Teams with a home downtown and/or reachable by train5: 21,742

Teams living in the burbs: 16,798

Looking to the Future

  • When the conferences change next year, attendance will even more strongly favor the West. After re-alignment, 7 of the top 8 teams will be in the Western Conference. Only Colorado and San Jose are below average, and like mentioned above, San Jose’s numbers should increase pretty significantly next season.

    Teams in next years Western Conference: 21,876

    Teams in next years Eastern Conference: 16,938

  • MLS has had a pretty good millennium so far. In 2000 average attendance was 13,756. If we project that number into the future, by the year 2100 average attendance per match will be roughly 500,000 per game.6
  • Take away Chivas, assume all teams sell the same % of tickets they did in 2014. Add in the expansion of Toronto and San Jose stadiums at their same %. Ignore Orlando and NYCFC because they are total wildcards. The final number? 20,3057

That about covers it, right? If we missed something, or if you'd like to add to the conversation or correct a glaring error, contact your new Congressman or leave a comment below.

Footnotes

(1) There are a bunch of sites out there with a bunch of different numbers, but their numerical variance is minimal. I’m talking a very little, like in the single digits. All of them have the MLS above 19,000 for the first time.

From here on out, I’m going to be using the numbers of Scott Phillips at ‘Business of Sports’ because they seem consistently consistent and because he goes into a little more depth than some other outlets.

(2) I have to admit that I find a couple of these figures a little difficult to trust. Has BBVA ever felt like it had more people in it than Sporting Park? The Red Bulls are getting 19,000 out to Harrison every week? Not saying any of these are overstatements or anything like that (please don't sue me), but some of these numbers don’t pass the proverbial smell or eyeball tests.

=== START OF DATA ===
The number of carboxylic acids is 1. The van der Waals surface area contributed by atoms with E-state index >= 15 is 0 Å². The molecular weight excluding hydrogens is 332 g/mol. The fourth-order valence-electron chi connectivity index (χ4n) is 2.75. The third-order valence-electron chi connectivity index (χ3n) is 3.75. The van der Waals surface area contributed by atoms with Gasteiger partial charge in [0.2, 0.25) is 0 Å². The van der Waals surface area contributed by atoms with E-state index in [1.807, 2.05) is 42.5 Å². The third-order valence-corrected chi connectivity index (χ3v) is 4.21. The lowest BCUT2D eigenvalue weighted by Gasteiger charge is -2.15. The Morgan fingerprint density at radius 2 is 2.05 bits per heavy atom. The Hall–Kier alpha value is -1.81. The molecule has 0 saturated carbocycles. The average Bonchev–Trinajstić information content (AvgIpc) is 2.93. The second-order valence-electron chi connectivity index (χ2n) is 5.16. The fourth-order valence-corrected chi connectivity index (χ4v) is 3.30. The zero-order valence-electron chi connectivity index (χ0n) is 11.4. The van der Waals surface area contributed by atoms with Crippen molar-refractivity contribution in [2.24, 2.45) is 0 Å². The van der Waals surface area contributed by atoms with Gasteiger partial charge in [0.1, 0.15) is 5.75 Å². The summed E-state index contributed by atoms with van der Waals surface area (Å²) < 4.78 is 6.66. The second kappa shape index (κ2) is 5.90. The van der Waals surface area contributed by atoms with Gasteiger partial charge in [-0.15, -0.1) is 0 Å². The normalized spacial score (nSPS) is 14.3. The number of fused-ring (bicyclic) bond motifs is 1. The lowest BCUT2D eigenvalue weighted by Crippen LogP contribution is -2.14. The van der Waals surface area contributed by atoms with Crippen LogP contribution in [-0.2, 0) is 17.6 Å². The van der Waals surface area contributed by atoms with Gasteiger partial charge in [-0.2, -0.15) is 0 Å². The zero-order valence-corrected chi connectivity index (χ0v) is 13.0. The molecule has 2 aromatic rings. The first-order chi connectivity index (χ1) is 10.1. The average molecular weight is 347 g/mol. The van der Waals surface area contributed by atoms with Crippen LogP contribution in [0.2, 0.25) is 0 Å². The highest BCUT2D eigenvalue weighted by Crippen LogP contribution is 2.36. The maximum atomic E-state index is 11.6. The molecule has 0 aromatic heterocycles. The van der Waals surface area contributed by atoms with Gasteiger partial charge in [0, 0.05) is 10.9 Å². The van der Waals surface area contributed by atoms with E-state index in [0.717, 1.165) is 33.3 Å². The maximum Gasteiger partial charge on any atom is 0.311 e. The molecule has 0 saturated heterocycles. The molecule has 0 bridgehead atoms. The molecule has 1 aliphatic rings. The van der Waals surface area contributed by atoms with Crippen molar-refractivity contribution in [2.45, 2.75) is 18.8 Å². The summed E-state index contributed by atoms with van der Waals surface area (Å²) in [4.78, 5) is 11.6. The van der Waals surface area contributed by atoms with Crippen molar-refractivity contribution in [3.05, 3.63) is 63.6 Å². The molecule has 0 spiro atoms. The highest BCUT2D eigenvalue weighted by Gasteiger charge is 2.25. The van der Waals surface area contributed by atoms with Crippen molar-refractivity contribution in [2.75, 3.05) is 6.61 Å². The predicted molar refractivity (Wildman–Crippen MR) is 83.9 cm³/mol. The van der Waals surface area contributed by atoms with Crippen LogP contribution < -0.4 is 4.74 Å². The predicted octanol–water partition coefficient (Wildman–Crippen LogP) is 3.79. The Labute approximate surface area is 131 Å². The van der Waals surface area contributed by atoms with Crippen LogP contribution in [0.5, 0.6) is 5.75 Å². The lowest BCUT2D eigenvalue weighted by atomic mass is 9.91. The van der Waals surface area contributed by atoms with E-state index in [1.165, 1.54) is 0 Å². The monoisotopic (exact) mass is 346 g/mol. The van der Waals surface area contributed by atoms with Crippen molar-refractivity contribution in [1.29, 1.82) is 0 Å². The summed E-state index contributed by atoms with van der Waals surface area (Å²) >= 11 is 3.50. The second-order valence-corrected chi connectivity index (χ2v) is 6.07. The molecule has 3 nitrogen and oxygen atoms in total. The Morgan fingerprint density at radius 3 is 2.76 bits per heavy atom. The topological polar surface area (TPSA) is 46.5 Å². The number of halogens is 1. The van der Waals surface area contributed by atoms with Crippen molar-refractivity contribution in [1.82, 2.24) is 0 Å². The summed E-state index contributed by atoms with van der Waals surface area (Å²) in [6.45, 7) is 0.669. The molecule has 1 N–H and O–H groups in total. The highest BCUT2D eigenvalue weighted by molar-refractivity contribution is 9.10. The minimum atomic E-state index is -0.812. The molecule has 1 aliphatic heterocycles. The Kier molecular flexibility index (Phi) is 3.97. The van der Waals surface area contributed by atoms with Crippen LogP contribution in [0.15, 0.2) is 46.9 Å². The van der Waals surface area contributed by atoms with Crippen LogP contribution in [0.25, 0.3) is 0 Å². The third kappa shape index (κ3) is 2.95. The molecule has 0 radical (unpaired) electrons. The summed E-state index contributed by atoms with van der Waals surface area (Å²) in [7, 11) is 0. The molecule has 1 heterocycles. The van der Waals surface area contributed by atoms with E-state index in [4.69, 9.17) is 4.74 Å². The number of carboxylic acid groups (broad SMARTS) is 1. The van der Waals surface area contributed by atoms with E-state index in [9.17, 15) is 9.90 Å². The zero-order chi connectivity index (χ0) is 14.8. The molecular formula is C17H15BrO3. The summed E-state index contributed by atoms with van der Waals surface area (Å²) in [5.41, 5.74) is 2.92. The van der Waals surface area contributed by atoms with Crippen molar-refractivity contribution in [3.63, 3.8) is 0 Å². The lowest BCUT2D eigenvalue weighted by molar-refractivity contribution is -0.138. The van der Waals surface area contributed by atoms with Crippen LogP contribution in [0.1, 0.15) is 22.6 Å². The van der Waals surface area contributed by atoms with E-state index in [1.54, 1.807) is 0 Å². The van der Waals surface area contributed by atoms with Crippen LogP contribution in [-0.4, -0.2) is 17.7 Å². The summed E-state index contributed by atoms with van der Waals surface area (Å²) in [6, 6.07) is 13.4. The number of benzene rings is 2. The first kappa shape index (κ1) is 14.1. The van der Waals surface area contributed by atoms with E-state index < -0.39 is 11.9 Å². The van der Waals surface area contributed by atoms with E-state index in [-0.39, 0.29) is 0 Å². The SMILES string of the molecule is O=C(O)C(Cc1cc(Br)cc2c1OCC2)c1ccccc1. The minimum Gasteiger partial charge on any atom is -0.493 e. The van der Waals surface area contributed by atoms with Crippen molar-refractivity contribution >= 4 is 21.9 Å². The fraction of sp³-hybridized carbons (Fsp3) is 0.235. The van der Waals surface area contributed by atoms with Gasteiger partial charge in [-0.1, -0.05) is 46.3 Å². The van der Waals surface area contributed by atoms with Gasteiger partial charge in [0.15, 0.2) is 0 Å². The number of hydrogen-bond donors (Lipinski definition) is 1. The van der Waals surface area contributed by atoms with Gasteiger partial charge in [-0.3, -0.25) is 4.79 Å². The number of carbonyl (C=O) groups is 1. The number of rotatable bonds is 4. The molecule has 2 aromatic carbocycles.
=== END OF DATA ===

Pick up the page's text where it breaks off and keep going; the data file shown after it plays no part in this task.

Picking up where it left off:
(3) Sorry for the cheap shot. That fruit was hanging too low and I couldn't help myself. Plus, it’s a good occasion to point out that from here on out, we’re not going to count Chivas in any of our numbers. Because while they have been dead to most of us for a very long time, they are now officially dead. So let’s pretend that they never existed. It won’t be hard.

(4) Yes, there are outliers in the other direction. We’re looking at you, Seattle. But Seattle isn't going anywhere, and neither are their fans, so the point is moot.

(5) I did this math twice, but if this is a safe space and we're all being honest, I slept through most of AP Statistics and subsequently failed. Don't tell my Dad.

(6) Not meant to be an exact number. So sue me (please don’t sue me).

(7) They wouldn’t allow this sort of highly speculative, cherry-picking informed projection in any beginners statistics class. There’s no telling what will happen between now and March. There’s also a couple new variables next year. There’s no World Cup. No Landon Donovan. Maybe no Henry. Orlando City will be playing in the Orange Bowl and NYCFC will be playing in Yankee Stadium, and both will look terrible. So who knows what’s going to happen. But I did it anyway because it was fun. So sue me (once again, please don’t sue me).

A couple other facts of no consequence other than their being passingly interesting:

  • Orlando City's average attendance last season was 4,743. That's low.  It's not even particularly good for a USL PRO team. There must be something going on with that number that I don't know about. If you know, share below.
  • The longest team name in the MLS belongs to the New England Revolution. This could all change with the addition of Club de Sporting Real Internazionale David Beckham United FC, Miami.

Sources:

Business of Soccer

Doherty Soccer USL 2014

Doherty Soccer NASL 2014